A continuation of 500 years of indigenous resistance

by Jerome Roos on January 8, 2013

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This beautiful short film provides a portrait of Canada’s Idle No More movement, which marks the continuation of 500 years of indigenous resistance.

“Idle No More” is a worldwide indigenous movement started by the First Nation Tribes of Canada as a way to help protect the Constitutional Treaty Rights of the Indian Act. These rights are being threatened by the proposed C-45 Bill.

The C-45 Bill will significantly decrease tribal leader and community control over decisions related to the land and water use on Indian Reserve lands, the tribal peoples of Canada will have little to no control over how corporations make use of untapped natural resources, specifically on indigenous territory protected under Sovereignty treaties.

Attawapiska Chief Theresa Spence began a hunger strike on Dec. 11, 2012. She is asking Prime Minister Stephen Harper to attend a discussion regarding the Bill and treaty rights. Harper has yet to respond. Spence is willing to die for her people’s rights.

This film documents one of the many events worldwide in support of the Idle No More movement. This event was held in Seattle Washington De. 29, 2012.

The film was directed by Dave Wilson (Brother Ali, Frank Ocean, Atmosphere, Yelawolf, Evidence), produced by Tulalip tribal member and independent recording artist Brodie Stevens “Redskin”, with footage by cameraman Ben Hampton. The film is narrated by author Gyasi Ross and elder Ramona Bennett. The gathering was organized by Lawerence Miguel and James Ole Coyote Sacred Water. Additional music by “Redskin.”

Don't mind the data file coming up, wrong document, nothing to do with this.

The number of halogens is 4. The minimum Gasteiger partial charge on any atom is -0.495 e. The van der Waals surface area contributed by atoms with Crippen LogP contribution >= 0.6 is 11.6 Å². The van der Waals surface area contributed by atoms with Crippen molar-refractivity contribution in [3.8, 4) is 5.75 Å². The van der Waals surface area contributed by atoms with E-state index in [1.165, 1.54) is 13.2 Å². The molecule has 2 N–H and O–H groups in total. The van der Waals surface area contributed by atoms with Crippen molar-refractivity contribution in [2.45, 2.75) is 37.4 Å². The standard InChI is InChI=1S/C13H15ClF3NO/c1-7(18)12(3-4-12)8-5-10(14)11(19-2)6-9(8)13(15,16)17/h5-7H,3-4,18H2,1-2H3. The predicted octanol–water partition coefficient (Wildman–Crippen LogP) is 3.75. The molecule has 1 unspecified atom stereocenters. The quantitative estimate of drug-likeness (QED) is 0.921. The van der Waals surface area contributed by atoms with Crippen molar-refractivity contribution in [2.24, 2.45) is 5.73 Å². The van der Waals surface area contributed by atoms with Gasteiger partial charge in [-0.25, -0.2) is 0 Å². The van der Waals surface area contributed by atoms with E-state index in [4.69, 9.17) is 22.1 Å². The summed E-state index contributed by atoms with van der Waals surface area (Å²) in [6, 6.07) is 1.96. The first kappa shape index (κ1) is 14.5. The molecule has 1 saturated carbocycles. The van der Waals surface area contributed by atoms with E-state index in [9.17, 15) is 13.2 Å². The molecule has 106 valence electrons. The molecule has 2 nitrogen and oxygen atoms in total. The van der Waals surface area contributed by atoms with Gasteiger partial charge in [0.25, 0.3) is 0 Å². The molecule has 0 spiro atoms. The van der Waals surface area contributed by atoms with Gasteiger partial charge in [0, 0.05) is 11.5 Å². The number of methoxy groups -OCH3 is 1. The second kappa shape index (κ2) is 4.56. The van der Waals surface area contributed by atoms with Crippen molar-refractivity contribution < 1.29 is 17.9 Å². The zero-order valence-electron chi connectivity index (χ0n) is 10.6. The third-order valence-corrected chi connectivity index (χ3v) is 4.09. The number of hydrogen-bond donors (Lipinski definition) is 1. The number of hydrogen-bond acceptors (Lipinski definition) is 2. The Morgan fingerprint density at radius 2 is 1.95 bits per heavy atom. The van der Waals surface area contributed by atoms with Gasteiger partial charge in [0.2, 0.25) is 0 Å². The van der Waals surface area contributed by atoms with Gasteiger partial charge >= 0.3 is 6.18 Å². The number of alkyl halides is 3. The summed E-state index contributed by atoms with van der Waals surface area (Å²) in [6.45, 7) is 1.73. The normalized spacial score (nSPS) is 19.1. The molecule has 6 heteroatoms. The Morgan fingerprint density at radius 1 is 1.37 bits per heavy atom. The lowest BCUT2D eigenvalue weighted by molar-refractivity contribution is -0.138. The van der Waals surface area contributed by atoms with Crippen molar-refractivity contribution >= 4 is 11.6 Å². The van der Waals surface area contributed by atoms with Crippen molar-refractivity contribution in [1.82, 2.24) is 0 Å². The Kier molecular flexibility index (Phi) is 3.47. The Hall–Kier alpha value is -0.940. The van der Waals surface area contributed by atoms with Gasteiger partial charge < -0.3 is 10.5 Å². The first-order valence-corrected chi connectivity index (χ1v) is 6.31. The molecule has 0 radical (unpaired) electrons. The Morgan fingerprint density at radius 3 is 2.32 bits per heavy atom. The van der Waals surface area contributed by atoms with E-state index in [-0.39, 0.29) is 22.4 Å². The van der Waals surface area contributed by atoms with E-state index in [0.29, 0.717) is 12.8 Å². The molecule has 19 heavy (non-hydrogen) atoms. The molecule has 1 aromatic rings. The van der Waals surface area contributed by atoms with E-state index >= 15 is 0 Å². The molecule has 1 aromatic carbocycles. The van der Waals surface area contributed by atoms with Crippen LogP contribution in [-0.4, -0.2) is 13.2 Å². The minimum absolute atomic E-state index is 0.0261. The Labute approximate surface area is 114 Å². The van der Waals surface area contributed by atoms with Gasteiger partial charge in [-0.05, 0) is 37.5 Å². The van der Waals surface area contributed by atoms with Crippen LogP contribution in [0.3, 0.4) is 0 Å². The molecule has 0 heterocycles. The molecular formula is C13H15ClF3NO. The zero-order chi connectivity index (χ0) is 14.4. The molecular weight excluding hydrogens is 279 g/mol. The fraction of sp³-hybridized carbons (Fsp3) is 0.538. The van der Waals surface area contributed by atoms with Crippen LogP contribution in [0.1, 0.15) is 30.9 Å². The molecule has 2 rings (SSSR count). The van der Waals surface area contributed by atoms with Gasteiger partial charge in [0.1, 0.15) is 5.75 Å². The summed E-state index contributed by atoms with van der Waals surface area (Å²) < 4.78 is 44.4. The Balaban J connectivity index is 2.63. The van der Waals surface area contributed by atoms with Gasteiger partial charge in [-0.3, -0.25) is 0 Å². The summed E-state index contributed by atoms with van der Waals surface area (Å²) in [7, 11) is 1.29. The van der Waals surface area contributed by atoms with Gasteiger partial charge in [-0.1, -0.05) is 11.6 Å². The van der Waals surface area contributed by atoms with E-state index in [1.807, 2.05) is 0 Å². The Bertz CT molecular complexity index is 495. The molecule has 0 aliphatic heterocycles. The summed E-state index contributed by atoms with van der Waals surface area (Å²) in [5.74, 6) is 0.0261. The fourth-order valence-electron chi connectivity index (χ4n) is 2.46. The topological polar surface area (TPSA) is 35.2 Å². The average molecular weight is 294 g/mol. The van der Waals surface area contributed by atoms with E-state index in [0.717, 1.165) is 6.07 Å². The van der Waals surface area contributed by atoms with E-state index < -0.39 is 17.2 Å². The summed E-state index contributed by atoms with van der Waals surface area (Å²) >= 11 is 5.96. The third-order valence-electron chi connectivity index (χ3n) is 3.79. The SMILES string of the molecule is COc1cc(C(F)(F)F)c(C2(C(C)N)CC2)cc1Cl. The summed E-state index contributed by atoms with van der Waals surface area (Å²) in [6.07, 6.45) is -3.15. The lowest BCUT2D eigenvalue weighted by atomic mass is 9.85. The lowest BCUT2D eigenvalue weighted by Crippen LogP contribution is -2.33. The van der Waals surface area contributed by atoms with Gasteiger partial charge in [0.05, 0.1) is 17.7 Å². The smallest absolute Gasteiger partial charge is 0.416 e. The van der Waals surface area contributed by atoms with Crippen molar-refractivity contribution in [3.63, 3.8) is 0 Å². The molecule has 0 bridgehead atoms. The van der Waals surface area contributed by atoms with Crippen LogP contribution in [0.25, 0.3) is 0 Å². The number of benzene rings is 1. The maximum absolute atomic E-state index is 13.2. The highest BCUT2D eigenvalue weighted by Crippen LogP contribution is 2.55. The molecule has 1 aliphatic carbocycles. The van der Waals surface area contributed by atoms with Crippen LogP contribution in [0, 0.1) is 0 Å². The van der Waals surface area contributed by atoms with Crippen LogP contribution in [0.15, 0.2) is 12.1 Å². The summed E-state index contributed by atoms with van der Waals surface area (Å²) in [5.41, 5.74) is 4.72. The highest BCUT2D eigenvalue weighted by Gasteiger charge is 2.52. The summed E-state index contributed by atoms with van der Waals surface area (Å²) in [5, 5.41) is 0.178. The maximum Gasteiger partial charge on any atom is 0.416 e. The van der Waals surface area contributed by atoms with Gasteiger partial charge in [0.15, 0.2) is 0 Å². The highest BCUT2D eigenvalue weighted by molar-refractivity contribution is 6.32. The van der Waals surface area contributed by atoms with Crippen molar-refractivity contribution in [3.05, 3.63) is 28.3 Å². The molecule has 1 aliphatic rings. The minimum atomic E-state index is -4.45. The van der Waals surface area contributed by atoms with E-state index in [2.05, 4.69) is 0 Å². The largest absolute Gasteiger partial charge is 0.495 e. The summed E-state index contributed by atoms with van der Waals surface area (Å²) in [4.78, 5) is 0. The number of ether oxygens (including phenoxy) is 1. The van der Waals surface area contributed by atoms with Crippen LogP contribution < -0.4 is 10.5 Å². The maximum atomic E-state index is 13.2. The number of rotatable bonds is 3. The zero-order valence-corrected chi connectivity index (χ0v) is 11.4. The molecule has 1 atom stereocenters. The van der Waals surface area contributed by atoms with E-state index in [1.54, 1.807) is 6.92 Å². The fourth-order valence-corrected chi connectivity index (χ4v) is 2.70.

Click here to watch this video on YouTube.

{ 2 comments… read them below or add one }

Nicolas January 18, 2013 at 21:22

Hi Jerome,
We are a group of researchers from the University of Mannheim interested in how social media is used to organize successful protest action and would love to hear from you. We have created an anonymous online survey. It is only 10 questions and takes less than 2 minutes. You can find it here: http://www.mzes.uni-mannheim.de/survey/socmedia/index.php/survey/index/sid/924582/lang/en

A Facebook group with all the details about our project and about our previous work on protest politics can be found here: https://www.facebook.com/groups/socialmediasurveyMZES/
Looking forward to hearing from you.


Jerome Roos January 20, 2013 at 02:26

Hi Nicolas, thanks for your message. I’ve just submitted my entry. Best of luck!


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